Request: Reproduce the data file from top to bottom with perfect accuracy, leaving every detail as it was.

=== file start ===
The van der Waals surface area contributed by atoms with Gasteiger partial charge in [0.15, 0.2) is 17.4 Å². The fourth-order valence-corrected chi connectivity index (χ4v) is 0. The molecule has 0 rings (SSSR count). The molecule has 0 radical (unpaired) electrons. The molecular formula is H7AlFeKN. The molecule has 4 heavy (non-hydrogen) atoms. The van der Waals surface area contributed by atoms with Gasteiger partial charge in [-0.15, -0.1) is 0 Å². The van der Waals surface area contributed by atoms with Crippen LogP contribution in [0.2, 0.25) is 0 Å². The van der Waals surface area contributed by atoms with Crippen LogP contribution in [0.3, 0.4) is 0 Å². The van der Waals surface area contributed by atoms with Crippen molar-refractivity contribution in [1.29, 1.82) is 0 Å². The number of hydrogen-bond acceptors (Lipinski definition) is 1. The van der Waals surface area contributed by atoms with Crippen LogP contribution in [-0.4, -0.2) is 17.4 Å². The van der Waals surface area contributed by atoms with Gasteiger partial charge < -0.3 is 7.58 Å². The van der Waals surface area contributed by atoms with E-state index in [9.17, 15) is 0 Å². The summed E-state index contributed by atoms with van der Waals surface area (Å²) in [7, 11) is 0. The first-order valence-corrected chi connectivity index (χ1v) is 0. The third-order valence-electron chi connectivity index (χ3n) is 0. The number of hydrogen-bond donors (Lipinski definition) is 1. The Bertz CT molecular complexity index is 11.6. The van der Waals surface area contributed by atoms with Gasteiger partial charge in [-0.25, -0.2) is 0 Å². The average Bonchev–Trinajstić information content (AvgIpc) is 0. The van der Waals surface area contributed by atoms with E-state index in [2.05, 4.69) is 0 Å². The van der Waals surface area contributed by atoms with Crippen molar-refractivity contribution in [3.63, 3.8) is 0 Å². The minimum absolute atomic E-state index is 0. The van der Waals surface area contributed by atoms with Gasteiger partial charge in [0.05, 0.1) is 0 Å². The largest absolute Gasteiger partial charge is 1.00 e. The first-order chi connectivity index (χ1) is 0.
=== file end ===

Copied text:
The van der Waals surface area contributed by atoms with Gasteiger partial charge in [0.15, 0.2) is 17.4 Å². The fourth-order valence-corrected chi connectivity index (χ4v) is 0. The molecule has 0 rings (SSSR count). The molecule has 0 radical (unpaired) electrons. The molecular formula is H7AlFeKN. The molecule has 4 heavy (non-hydrogen) atoms. The van der Waals surface area contributed by atoms with Gasteiger partial charge in [-0.15, -0.1) is 0 Å². The van der Waals surface area contributed by atoms with Crippen LogP contribution in [0.2, 0.25) is 0 Å². The van der Waals surface area contributed by atoms with Crippen LogP contribution in [0.3, 0.4) is 0 Å². The van der Waals surface area contributed by atoms with Crippen molar-refractivity contribution in [1.29, 1.82) is 0 Å². The number of hydrogen-bond acceptors (Lipinski definition) is 1. The van der Waals surface area contributed by atoms with Crippen LogP contribution in [-0.4, -0.2) is 17.4 Å². The van der Waals surface area contributed by atoms with Gasteiger partial charge < -0.3 is 7.58 Å². The van der Waals surface area contributed by atoms with E-state index in [9.17, 15) is 0 Å². The summed E-state index contributed by atoms with van der Waals surface area (Å²) in [7, 11) is 0. The first-order valence-corrected chi connectivity index (χ1v) is 0. The third-order valence-electron chi connectivity index (χ3n) is 0. The number of hydrogen-bond donors (Lipinski definition) is 1. The Bertz CT molecular complexity index is 11.6. The van der Waals surface area contributed by atoms with Gasteiger partial charge in [-0.25, -0.2) is 0 Å². The average Bonchev–Trinajstić information content (AvgIpc) is 0. The van der Waals surface area contributed by atoms with E-state index in [2.05, 4.69) is 0 Å². The van der Waals surface area contributed by atoms with Crippen molar-refractivity contribution in [3.63, 3.8) is 0 Å². The minimum absolute atomic E-state index is 0. The van der Waals surface area contributed by atoms with Gasteiger partial charge in [0.05, 0.1) is 0 Å². The largest absolute Gasteiger partial charge is 1.00 e. The first-order chi connectivity index (χ1) is 0.